"L.A. Rex is a stunning debut. A gritty tale dripping with truth—it could only have come from a writer who has lived the life."—Michael Connelly
"L.A. Rex is to the twenty-first century noir thriller what Apocalypse Now was to the twentieth-century war movies: vivid, powerful, imaginative, unique."—Joseph Wambaugh
"A brutal and dynamic novel about patrolling the City of Angels in the post-Rodney King era. L.A. Rex reads like a combination of Joseph Wambaugh and Tom Wolfe."—The Philadelphia Inquirer
"Has the crackle and spark of what one could easily imagine was life on the streets in 1998 Los Angeles, a city still on edge after the Rodney King riots...Beall excels at painting a slang-rich world of cops and criminals."—Los Angeles Times
"A kind of crime fighter's bildungsroman...It's hard to imagine a better training ground for crime writing than police work."—The New York Times Book Review
"Will Beall is as tough as they come, and L.A. Rex is really good in all the right ways. It is intelligent, powerfully written, and pulses with raw authenticity."—Robert B. Parker
Beall's hard-edged debut explores the familiar territory of drugs and corruption on the mean streets of South Central Los Angeles. In scenes that alternate between the past and the present, rookie police officer Ben Halloran, who's partnered with tough veteran Miguel Marquez, struggles to conceal his secret affiliation with a ganglord, even as the pair probe a series of murders. Beall, himself an officer in the LAPD's 77th Division, writes what he knows, but loads of pointless, gory violence (including gougings and mutilations), some awkward prose ("The party was Carcosa's schizophrenic attempt to reconcile his criminal origins with the propriety of a Mexican tradition"), improbable plot elements (thugs who quote Macbeth) and a lack of redeeming characters limit this one's appeal. Author tour. (Sept.) Copyright 2006 Reed Business Information.
Beall, a Los Angeles police officer, has written a fairly interesting debut crime novel that mixes sequences of past and present to tell its story. Ben Halloran is a new LAPD cop with a complicated, unsavory history that threatens to catch up with him. When he is paired with principled veteran Miguel Marquez, the two are drawn into the violent and dishonest world of gangsta rap. Through the effective use of back stories, Beall reveals his characters' motivations. There are some graphically violent scenes, but they serve to enhance what is already a gritty tale. The story itself isn't overly compelling, but Ben is likable enough, and events come together nicely. A good purchase for medium or large crime fiction collections in public libraries.-Craig Shufelt, Fort McMurray P.L., Alta. Copyright 2006 Reed Business Information.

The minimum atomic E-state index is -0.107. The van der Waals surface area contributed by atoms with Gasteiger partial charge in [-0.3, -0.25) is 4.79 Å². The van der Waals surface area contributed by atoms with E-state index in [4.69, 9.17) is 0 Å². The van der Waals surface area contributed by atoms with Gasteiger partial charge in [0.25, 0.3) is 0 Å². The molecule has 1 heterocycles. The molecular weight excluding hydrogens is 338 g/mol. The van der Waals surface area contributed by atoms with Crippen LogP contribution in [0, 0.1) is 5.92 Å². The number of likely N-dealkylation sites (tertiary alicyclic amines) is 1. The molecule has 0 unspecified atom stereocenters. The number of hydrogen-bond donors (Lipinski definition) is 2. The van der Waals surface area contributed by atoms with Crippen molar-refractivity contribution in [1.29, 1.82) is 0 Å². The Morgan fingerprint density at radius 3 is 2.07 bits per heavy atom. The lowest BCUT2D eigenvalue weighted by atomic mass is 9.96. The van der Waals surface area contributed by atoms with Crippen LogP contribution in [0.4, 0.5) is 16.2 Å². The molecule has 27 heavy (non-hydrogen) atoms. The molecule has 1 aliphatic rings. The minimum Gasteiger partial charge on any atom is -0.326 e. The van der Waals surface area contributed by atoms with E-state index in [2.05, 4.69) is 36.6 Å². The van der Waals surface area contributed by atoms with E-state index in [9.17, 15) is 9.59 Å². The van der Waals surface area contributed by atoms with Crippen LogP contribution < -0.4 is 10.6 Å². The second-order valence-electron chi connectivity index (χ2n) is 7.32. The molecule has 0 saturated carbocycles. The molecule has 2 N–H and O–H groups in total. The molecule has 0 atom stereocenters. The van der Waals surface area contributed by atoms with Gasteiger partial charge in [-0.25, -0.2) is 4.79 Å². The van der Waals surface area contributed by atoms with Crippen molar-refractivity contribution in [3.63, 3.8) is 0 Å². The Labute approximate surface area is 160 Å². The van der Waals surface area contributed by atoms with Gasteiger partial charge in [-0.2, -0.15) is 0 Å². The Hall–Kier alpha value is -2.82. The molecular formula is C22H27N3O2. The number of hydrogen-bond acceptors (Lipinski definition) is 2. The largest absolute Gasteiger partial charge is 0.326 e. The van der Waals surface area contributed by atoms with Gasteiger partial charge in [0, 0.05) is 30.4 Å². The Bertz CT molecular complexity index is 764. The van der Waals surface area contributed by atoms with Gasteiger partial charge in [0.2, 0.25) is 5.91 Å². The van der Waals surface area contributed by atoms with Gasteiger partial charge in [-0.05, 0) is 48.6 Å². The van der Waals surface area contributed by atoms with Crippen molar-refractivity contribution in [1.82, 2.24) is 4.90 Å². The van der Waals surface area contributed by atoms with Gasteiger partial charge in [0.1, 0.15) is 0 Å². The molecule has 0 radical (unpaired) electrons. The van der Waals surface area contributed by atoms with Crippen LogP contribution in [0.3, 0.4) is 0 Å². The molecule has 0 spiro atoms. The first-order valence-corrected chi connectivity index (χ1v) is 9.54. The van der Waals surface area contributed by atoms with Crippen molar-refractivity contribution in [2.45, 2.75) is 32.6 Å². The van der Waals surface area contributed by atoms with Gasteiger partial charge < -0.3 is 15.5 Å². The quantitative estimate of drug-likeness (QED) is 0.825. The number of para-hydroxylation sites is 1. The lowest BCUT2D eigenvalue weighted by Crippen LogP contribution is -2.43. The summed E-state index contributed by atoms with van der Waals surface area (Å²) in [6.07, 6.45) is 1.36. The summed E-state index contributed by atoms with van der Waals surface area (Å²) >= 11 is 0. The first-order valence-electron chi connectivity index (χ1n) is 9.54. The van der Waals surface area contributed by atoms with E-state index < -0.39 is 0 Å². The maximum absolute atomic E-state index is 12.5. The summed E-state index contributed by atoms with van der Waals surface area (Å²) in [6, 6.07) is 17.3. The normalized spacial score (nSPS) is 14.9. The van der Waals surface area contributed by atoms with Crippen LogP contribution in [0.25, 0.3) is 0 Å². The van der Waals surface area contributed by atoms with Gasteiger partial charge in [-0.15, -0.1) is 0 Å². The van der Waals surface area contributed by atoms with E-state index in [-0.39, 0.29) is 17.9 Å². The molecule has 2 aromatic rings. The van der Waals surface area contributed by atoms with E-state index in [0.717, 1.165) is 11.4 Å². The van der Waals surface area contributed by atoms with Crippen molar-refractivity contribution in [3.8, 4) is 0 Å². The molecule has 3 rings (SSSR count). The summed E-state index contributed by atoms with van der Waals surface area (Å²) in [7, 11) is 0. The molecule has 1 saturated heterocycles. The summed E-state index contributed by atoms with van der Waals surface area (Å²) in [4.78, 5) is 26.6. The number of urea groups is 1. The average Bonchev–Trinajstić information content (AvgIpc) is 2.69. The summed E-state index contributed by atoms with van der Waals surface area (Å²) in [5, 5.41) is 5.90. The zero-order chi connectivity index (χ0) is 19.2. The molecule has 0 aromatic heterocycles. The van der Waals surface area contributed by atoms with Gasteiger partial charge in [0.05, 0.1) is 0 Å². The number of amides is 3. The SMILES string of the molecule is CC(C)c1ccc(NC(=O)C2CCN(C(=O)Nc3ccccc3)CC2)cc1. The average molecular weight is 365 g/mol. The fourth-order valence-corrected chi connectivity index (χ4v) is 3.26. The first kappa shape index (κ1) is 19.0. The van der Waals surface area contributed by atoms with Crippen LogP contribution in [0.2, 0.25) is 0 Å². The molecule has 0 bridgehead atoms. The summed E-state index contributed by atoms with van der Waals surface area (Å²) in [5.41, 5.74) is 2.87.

By an L.A. cop about L.A. cops, a debut novel that could use a warning label: Strong Stomach Mandatory. The sign in the 77th Precinct (South Central L.A.) reads "Abandon All Hope Ye Who Enter Here," and as young Ben Halloran takes his seat with the other "pimply probationers" (recent Police Academy grads), he acknowledges to himself that he's rattled. It's a condition that intensifies when he learns he's partnered with living legend Miguel Marquez, an officer to whom hard was a way station en route to impervious. But to the surprise of both, they bond, discovering in each other a kinship of character that sets them apart from most of their brothers. Ben does have his secrets, however. His name isn't really Halloran, for one thing-it's Kahn; and he's the only son of the most flamboyant, most successful, least popular defense lawyer in the city-ask any of the cops he's sweated during the course of a long and largely unprincipled career. Ben doesn't much like his father, which is one reason he's chosen to go incognito; another has to do with his tangled relationships in the world of gangbangers and gangsta-rappers-that dangerous, ultra-violent world where "applied treachery" is a self-taught survival skill. Ben has roots in it, old loyalties that both protect and ensnare, and that he struggles to be free of. In the meantime, not unlike knights-errant, Ben and Marquez sortie out from the 77th, daily, contending with dragons and ogres-druggies and stone killers-until at last Ben earns Marquez's ultimate accolade: "You're a cop now, Ben. . . . And I think, maybe, that's a little like being a Catholic, you can't get shorn of it."Murder, torture, dismemberment in gratuitous profusion: Beall,still a working cop, is also a talented writer, but this is ugly stuff. Film rights to Scott Rudin Productions